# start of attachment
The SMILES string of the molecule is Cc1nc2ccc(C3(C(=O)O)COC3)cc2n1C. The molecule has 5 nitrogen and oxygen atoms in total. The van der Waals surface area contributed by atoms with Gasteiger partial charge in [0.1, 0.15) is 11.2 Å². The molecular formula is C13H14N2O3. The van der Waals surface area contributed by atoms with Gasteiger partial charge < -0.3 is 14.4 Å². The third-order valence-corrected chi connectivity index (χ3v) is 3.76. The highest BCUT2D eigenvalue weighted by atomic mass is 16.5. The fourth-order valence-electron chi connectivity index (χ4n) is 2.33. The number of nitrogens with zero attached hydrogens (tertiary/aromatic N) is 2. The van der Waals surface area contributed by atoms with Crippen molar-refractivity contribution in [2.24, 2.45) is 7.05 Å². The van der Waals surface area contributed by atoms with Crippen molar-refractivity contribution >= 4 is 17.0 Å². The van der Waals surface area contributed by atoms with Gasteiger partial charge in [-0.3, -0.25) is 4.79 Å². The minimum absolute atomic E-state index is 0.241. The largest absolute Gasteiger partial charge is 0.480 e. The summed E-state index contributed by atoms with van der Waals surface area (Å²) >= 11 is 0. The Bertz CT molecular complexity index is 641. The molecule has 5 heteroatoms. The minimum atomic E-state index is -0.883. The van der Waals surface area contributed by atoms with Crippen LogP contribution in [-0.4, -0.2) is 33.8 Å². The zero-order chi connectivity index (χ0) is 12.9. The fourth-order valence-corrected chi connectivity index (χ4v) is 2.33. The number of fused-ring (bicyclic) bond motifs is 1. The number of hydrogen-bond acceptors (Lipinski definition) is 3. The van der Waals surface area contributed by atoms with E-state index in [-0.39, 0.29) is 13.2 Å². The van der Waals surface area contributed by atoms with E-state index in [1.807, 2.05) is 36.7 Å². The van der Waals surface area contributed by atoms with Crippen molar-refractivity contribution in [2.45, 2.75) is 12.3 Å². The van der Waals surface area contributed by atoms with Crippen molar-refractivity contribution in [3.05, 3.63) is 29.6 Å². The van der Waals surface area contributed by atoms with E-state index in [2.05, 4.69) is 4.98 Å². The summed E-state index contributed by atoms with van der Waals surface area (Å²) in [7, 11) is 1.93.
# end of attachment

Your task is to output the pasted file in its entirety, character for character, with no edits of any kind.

The SMILES string of the molecule is Cc1nc2ccc(C3(C(=O)O)COC3)cc2n1C. The molecule has 5 nitrogen and oxygen atoms in total. The van der Waals surface area contributed by atoms with Gasteiger partial charge in [0.1, 0.15) is 11.2 Å². The molecular formula is C13H14N2O3. The van der Waals surface area contributed by atoms with Gasteiger partial charge < -0.3 is 14.4 Å². The third-order valence-corrected chi connectivity index (χ3v) is 3.76. The highest BCUT2D eigenvalue weighted by atomic mass is 16.5. The fourth-order valence-electron chi connectivity index (χ4n) is 2.33. The number of nitrogens with zero attached hydrogens (tertiary/aromatic N) is 2. The van der Waals surface area contributed by atoms with Crippen molar-refractivity contribution in [2.24, 2.45) is 7.05 Å². The van der Waals surface area contributed by atoms with Crippen molar-refractivity contribution >= 4 is 17.0 Å². The van der Waals surface area contributed by atoms with Gasteiger partial charge in [-0.3, -0.25) is 4.79 Å². The minimum absolute atomic E-state index is 0.241. The largest absolute Gasteiger partial charge is 0.480 e. The summed E-state index contributed by atoms with van der Waals surface area (Å²) >= 11 is 0. The Bertz CT molecular complexity index is 641. The molecule has 5 heteroatoms. The minimum atomic E-state index is -0.883. The van der Waals surface area contributed by atoms with Crippen LogP contribution in [-0.4, -0.2) is 33.8 Å². The zero-order chi connectivity index (χ0) is 12.9. The fourth-order valence-corrected chi connectivity index (χ4v) is 2.33. The number of fused-ring (bicyclic) bond motifs is 1. The number of hydrogen-bond acceptors (Lipinski definition) is 3. The van der Waals surface area contributed by atoms with E-state index in [-0.39, 0.29) is 13.2 Å². The van der Waals surface area contributed by atoms with E-state index in [1.807, 2.05) is 36.7 Å². The van der Waals surface area contributed by atoms with Crippen molar-refractivity contribution in [2.45, 2.75) is 12.3 Å². The van der Waals surface area contributed by atoms with Crippen molar-refractivity contribution in [3.05, 3.63) is 29.6 Å². The van der Waals surface area contributed by atoms with E-state index in [2.05, 4.69) is 4.98 Å². The summed E-state index contributed by atoms with van der Waals surface area (Å²) in [7, 11) is 1.93.